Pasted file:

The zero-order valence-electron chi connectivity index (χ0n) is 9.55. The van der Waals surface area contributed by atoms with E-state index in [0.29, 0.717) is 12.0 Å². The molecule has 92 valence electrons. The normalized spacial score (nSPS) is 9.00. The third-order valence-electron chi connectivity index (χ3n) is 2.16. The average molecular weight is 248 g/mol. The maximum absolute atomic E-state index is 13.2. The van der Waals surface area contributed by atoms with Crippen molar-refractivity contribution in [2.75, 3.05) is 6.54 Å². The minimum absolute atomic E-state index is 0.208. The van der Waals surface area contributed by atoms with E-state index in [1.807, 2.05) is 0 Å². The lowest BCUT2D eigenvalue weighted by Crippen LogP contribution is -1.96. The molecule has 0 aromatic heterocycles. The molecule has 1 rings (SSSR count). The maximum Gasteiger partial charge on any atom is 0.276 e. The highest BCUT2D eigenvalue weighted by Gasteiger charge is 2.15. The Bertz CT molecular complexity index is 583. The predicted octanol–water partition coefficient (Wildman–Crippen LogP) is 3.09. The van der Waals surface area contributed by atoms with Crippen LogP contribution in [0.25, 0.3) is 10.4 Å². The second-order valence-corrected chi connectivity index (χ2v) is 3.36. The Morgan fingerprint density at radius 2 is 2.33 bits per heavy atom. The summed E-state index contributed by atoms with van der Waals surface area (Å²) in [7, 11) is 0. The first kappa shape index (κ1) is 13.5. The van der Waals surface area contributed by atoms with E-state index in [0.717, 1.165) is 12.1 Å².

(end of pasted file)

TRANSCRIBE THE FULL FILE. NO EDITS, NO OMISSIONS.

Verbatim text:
The zero-order valence-electron chi connectivity index (χ0n) is 9.55. The van der Waals surface area contributed by atoms with E-state index in [0.29, 0.717) is 12.0 Å². The molecule has 92 valence electrons. The normalized spacial score (nSPS) is 9.00. The third-order valence-electron chi connectivity index (χ3n) is 2.16. The average molecular weight is 248 g/mol. The maximum absolute atomic E-state index is 13.2. The van der Waals surface area contributed by atoms with Crippen molar-refractivity contribution in [2.75, 3.05) is 6.54 Å². The minimum absolute atomic E-state index is 0.208. The van der Waals surface area contributed by atoms with E-state index in [1.807, 2.05) is 0 Å². The lowest BCUT2D eigenvalue weighted by Crippen LogP contribution is -1.96. The molecule has 0 aromatic heterocycles. The molecule has 1 rings (SSSR count). The maximum Gasteiger partial charge on any atom is 0.276 e. The highest BCUT2D eigenvalue weighted by Gasteiger charge is 2.15. The Bertz CT molecular complexity index is 583. The predicted octanol–water partition coefficient (Wildman–Crippen LogP) is 3.09. The van der Waals surface area contributed by atoms with Crippen LogP contribution in [0.25, 0.3) is 10.4 Å². The second-order valence-corrected chi connectivity index (χ2v) is 3.36. The Morgan fingerprint density at radius 2 is 2.33 bits per heavy atom. The summed E-state index contributed by atoms with van der Waals surface area (Å²) in [7, 11) is 0. The first kappa shape index (κ1) is 13.5. The van der Waals surface area contributed by atoms with E-state index in [0.717, 1.165) is 12.1 Å².